Third, anti-war activism is a long game, its veterans often lasting through several cycles of upsurge and dissipation. States certainly take the long view, working hard to prepare the political, cultural and ideological terrain for war. To take one example, in the runup to the 1991 Gulf war much of the US media began to regurgitate long-standing rightist claims that Vietnam veterans were spat on by anti-war activists. So successful was this campaign that many anti-war activists who were interviewed actually “remembered” the abuse of veterans and felt compelled to distance themselves from it. This left them on the defensive, and the famous “yellow ribbon” campaign was a soft sell aimed at leveraging that advantage for the government.

Today in the UK, one can see an attempt to create a basis for pro-war sentiment in two ways. The first is the low-key revival of “humanitarian intervention” among some liberals. The second, perhaps more important in the long run, is the investment by the Ministry of Defence in implanting the military into the daily life of communities, as a popular institution. The Defence Schools Initiative was one example of this. Arguably, the phenomenon of the Military Wives, supported by the MoD, is another. The specifics in each case vary, but the constant factor is that the popular “common sense” has to be worked on and constructed over time.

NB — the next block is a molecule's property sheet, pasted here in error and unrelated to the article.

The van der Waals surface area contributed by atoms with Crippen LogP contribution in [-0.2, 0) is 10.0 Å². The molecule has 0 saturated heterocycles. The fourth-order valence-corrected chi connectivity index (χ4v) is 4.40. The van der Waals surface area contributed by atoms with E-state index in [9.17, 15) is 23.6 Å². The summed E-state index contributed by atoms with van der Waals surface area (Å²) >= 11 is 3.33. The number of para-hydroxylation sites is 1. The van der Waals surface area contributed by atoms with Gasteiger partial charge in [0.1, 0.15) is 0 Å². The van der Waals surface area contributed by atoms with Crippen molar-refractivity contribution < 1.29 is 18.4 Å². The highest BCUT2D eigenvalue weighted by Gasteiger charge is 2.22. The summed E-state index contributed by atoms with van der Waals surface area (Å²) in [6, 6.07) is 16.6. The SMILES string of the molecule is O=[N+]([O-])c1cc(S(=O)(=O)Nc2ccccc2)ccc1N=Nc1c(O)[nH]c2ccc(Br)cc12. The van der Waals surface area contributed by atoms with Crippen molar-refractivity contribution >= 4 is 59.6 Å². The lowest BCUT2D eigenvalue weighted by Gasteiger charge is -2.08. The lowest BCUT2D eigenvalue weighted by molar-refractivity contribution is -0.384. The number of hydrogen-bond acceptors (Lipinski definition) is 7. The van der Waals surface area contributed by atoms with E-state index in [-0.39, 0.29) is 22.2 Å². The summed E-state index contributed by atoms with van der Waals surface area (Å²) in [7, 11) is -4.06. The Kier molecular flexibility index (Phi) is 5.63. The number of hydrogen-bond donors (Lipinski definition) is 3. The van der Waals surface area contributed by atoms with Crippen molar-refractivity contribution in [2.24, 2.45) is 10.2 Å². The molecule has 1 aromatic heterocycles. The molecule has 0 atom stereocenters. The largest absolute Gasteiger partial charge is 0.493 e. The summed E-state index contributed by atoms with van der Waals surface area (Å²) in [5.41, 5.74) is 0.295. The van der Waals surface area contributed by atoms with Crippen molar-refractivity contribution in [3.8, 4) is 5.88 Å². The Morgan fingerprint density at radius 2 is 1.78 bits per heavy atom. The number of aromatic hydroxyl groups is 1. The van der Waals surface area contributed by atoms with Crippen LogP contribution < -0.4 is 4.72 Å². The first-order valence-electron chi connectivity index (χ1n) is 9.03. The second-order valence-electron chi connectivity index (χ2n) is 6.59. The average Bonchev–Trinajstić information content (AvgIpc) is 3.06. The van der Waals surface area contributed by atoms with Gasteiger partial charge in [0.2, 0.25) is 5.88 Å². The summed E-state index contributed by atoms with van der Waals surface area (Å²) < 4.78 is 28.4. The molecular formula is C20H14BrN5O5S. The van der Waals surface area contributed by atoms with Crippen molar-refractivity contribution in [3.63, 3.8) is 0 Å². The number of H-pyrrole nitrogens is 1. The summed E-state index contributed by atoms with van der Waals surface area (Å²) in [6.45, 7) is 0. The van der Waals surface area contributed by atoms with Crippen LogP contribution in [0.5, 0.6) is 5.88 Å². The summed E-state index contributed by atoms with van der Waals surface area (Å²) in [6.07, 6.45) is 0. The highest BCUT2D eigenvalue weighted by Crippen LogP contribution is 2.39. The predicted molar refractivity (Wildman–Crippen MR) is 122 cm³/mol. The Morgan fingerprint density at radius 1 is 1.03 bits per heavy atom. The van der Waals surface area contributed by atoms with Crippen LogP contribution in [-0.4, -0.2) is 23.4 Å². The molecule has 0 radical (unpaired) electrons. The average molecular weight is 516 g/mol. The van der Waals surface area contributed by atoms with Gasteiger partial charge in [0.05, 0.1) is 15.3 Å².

This means that even where there are not mass protests, there are still things to do. At moments like this, there is a premium not just on preparing for future action, and sustained ideological work, but above all on analysis and open debate. The reason why this is so crucial is because of the conflicted sentiment I mentioned earlier. People sympathetic to the uprisings, but also sceptical of war, are looking to the anti-war movement for a clear analysis and direction. Amid a certain fragmentation of opinion on Libya and Syria, the centre of gravity on the left seems to favour something like the following “line”: the democratic revolutions in the Middle East are overwhelmingly a positive phenomenon, fatally weakening a chain of pro-US dictatorships; but interventions led by the US, Britain and France, whether in Yemen or Libya, or indirectly in Bahrain, constitute attempts to contain this process and must be opposed. However, there are important differences of emphasis and analysis within that, which are grounds for urgent debate. For, how one evaluates Libya or Syria today will shape how one understands and acts on future wars – not to mention how many people will be willing to listen.